Tuesday, February 11, 2014

Chodesh Adar - Accept the Grace of Joy

Today is the 11th of Adar. The eleventh day of the Jewish month of JOY. Adar is considered the month of Joy because it includes Purim (the Fast of Esther) and falls one month before Passover. Both Purim and Passover are deliverance stories, times of joy and celebration. The Talmud says, "When Adar comes, joy is increased."

How fitting that my Bible Study group began a study of Joy last week and I have been following the Joy Dare prompts this year! And how fitting that the month of Joy comes in one of the darkest seasons, right before spring...right when we need it the most. This is the month of anticipation, of joy breaking through, of awaiting our deliverance. From winter. From captivity.

I wrote this for my Bible Study group:
I got to thinking about the plethora of literature that's been generated in recent years about happiness. A website called Happiness Club lists the top 20 books on happiness. Amazon and Goodreads both have lists and lists of books about Happiness. I've read a few of them myself. Most notably, The Happiness Project by Gretchen Rubin, where I learned that Happiness is about learning to simplify, organize my closets, and have more fun. Clearly, we live in a culture where we are longing for something. We call it Happiness, but I'm convinced we are really after Joy...because we are after something that can only come from outside ourselves...ultimately, God.
A number of other thoughts have come tumbling through since then. I wonder what it means to have joy or to be joyful when you aren't happy? If we make a distinction between Joy and Happiness, can we assume they are independent of each other? Some people describe Happiness as something that is based on circumstances. We are happy when things are going on our. Joy is independent of circumstances. Something we have from within, despite circumstances. Or, perhaps, something that comes from without, that comes from a reliance on something greater than ourselves.

I like the idea. But what does it look like? How do we have joy when we are mourning? In the midst of sadness? In the midst of struggle? When we are tired, broken, defeated, frustrated, angry...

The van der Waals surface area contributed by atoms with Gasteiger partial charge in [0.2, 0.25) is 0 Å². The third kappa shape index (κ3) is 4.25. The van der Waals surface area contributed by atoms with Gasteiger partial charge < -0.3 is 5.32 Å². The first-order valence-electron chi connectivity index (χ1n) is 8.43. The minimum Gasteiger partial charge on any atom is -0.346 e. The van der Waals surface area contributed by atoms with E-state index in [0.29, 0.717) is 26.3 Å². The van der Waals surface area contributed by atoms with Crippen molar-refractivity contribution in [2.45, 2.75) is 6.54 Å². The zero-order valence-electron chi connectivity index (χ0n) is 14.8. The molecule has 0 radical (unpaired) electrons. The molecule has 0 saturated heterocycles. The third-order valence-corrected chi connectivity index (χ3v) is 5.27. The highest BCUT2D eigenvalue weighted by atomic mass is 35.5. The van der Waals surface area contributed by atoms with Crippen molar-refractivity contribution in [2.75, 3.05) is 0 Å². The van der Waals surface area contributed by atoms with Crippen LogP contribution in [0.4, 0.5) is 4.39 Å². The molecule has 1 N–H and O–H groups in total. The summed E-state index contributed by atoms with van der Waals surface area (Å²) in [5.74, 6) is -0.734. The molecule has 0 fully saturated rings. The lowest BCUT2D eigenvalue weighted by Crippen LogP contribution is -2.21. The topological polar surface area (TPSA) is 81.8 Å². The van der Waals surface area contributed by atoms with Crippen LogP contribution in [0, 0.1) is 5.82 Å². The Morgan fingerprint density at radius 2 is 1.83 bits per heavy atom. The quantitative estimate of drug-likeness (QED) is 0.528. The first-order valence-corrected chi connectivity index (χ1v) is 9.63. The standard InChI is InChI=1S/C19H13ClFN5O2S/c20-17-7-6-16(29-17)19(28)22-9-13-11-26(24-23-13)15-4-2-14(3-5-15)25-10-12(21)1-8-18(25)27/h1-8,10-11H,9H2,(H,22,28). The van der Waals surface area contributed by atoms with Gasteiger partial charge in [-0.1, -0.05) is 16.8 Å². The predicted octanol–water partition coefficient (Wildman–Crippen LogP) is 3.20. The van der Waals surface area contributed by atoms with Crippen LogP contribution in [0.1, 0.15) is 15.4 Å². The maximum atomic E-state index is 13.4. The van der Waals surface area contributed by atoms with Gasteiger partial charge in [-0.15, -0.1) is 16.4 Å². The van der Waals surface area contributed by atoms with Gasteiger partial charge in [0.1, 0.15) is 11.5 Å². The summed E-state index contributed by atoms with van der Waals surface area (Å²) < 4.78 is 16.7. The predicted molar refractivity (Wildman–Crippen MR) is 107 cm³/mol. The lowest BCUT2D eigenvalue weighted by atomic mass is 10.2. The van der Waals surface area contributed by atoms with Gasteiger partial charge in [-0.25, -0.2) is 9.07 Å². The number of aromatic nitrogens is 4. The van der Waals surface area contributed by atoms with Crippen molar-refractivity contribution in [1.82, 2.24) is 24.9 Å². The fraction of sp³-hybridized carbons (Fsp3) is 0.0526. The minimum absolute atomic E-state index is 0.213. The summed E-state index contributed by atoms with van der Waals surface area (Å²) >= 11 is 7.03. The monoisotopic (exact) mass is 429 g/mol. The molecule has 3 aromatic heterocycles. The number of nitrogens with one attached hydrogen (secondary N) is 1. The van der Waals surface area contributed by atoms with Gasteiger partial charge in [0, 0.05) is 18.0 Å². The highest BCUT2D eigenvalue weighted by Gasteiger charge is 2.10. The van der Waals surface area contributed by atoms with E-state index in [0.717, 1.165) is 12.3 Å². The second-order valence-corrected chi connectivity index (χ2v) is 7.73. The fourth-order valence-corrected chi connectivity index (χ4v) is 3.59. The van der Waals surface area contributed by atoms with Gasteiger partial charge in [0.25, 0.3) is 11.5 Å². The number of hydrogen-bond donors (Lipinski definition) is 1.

I'm not claiming to have answers. I just wonder. Romans 12:12 says, "Rejoice in hope, be patient in tribulation, be constant in prayer." And again, 1 Thessalonians 5:16-18 says, "Rejoice always, pray without ceasing, give thanks in all circumstances; for this is the will of God in Christ Jesus for you." Seems like a pretty impossible standard. Rejoice always? Pray without ceasing?

I also started thinking about people I know, whom I would consider joyful. ...or not. So, my neighbor, who was previously a drug addict, who has been clean for years now, has a daughter in high school, married to a sweet Hispanic guy who experiences a lot of discrimination, raising her "surprise" baby now, low income, watching previous friends die from overdoses or gang related violence, working to help clean up our part of the city... She has joy. Definitely. I mean. I can't even figure it out. Because I know that sometimes she's sad and she struggles, and she doesn't hide that. But somehow, she's always overflowing in joy.

I don't know what it is. I just know that isn't me. And I also know you cannot fake it. You can try to see the silver lining all the time. Try to see the rose in the midst of the thorns. Try to think of how it's always better than it could be. But, honestly, those things feel forced.  There is something so genuine and real about the truly joyful people I meet. And it seems to me that it's sort of like grace. It's not something you can earn or create. It's something you are given and you must open your hand and receive it. TRYing will get you nowhere. Acceptance is the only path. Accept the grace of joy.

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